Ten Top Tips for Resilient Leadership!


If ever there was a moment to demonstrate Resilient Leadership, now is your time! Here are ten top tips to help you and your teams just a little in this uneasy time.

  1. You build resilience by learning from the past, to cope in the present and build optimistic resources for the future. So, each week (and sometimes daily), remind yourself and your teams:
    1. How did we cope last week?
    2. What did we positively learn (about ourselves/technology/other functions)?
    3. What resources did we use to pull through?
    4. How can we use this for our future learning?
  1. Notice your triggers. Everyone in your team (you included) will be reacting to the stress of this time differently. Some people will be rising to the challenge, finding fascination in these uncertain times. Others will be finding the virtual life very stressful, including those juggling home schooling with home working. All of this means your ‘triggers’ will be close to the surface and some days abundant – small things will trigger you to a potentially difficult place. Practice this:
    • Self-Awareness. Notice when your triggers are multiplying. When this is happening, practice ABC: Acknowledge this is difficult; Breathe and slow things down; Connect - talk to someone you trust.
    • Be a compassionate leader with your team members. When you get an unexpected reaction from a team member, do the same as above: Help them Acknowledge the difficulty of the situation; Breathe; Connect - be the leader they can trust.
  1. Walk back down your ‘Sticky Path’. The Sticky Path is when our emotions and feelings collide, and we can ‘ruminate’ and ‘catastrophise’ about a situation. This is particularly prevalent when – like now – there is so much uncertainty, rumours and an abundance of media information. Try not to let the Sticky Path gain traction for yourself or your team by asking three questions:
    1. What do I have control of here? (This is Acceptance: Recognising what you cannot control)
    2. What’s the most positive, yet realistic, story I can tell myself in this situation?
    3. What small goals can I focus on today that will distract my thinking?
    4. Who can I talk to (who won’t feed into or advance my negative thinking)?
  1. Letting Go. Whilst we are on the subject of ‘letting go’, the first stage of any transitional state is to let go of behaviours that are unhelpful to you. Today you might like to ask yourself and your team: *What behaviours do I/we need to let go of today as we face our new ‘normal’?
  1. Focus on Today. When life is this uncertain (and feels unsafe for many people), small goals matter. This is not a time for big, hairy, strategic goals. This is a time to focus on what can be achieved today, this week and celebrating small progress.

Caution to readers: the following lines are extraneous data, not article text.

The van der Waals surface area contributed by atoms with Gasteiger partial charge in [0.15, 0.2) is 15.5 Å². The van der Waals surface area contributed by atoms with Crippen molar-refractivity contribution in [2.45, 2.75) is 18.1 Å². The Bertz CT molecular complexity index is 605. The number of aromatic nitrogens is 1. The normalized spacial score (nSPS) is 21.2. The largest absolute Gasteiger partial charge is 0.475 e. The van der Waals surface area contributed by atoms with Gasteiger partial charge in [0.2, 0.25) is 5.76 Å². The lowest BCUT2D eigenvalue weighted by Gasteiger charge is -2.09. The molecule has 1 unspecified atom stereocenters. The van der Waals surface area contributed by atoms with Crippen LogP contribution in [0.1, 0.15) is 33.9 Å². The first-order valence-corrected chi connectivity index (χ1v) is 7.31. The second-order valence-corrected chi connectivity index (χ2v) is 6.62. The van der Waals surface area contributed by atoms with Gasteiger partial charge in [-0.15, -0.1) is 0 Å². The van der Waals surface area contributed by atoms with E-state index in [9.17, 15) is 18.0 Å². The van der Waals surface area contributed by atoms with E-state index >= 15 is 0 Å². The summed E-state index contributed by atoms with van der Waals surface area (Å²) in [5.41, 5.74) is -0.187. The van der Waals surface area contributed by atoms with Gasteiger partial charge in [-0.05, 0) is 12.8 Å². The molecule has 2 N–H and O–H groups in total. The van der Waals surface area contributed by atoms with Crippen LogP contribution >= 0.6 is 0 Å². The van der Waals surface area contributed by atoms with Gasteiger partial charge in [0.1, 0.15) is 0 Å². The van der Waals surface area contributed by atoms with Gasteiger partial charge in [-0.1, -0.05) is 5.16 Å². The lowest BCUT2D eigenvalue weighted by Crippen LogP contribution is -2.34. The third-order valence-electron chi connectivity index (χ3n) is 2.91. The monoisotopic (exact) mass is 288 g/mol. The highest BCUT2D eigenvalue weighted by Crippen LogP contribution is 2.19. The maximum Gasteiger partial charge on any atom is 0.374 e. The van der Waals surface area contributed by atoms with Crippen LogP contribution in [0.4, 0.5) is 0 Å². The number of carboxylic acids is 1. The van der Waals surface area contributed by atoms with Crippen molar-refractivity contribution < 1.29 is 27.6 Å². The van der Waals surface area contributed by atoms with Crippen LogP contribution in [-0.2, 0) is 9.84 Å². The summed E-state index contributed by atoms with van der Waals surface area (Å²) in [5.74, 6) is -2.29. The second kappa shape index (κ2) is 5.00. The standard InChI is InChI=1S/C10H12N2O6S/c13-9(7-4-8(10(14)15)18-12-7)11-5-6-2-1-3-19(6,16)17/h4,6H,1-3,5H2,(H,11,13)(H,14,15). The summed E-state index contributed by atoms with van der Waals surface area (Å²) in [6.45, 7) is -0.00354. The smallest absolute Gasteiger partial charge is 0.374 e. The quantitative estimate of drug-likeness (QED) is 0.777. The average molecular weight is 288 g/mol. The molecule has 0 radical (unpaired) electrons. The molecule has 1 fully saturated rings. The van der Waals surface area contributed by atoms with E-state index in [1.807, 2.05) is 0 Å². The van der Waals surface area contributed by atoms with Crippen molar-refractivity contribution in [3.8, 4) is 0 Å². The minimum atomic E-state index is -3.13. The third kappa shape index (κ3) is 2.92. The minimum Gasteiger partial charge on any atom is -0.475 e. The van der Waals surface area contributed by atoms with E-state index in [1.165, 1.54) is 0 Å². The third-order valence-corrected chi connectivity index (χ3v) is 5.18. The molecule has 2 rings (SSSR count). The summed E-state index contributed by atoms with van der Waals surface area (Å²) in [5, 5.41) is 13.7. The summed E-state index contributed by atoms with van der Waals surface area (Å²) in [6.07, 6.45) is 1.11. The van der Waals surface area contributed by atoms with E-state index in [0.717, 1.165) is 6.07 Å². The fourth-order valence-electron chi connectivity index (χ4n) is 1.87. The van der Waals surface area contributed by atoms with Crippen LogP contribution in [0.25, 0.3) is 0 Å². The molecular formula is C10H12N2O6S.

1. Recharge! We talk a lot about this on our training and wow, you will need to take it seriously now. Get creative and find ways for you and your team to have proper recharge – that is, use your one opportunity for exercise wisely; eat well; get as good a sleep as possible; find SPACE. Notice if you or a team member are hitting burnout (and remember, Burnout can be a result of boredom as much as overwhelm) and talk to them about what could work to reduce it.
  1. Communicate x 10. However well you communicate with your team, strengthen it. Practice Transparency (tell your team what you know as soon as you know it); Listening (not partially, but actively) and regular Coaching. Ask, don't tell. Allow people autonomy to sort out problems. This is your opportunity to virtually coach your team. Check in with your team regularly with the best coaching question: What is the most useful thing I can do to support you today?
  1. Let go of the ‘Should Do’s. Now is a perfect time to strip the ‘should do’s’ from your life. Things on your to-do list you know you’ll never get around to; goals you know you’re not particularly motivated to achieve. Of course, there will always be tasks you ‘have to’ do, but now it the time to concentrate on areas of your life you are attracted to, you ‘want to’ do them, you ‘love’ doing them.
  1. I’ll talk more about Strengths in later blog posts, but for the moment concentrate on your Signature Strengths (those strengths that you find energising, natural and ‘just you’). Once you have reconnected with these, dial them up and find new ways to incorporate them into your life.
  1. The Long and the Short of it. The more this strange period of lockdown life continues, the more convinced I am that, psychologically, we need to do something that is cognitively unusual. We have to concentrate on the long term, (remembering this will pass, this is temporary), whilst finding joy in the short term. Small goals, small successes, gratitude and simple delights. I understand this is not easy, but it is worth practicing yourself and passing on to your team.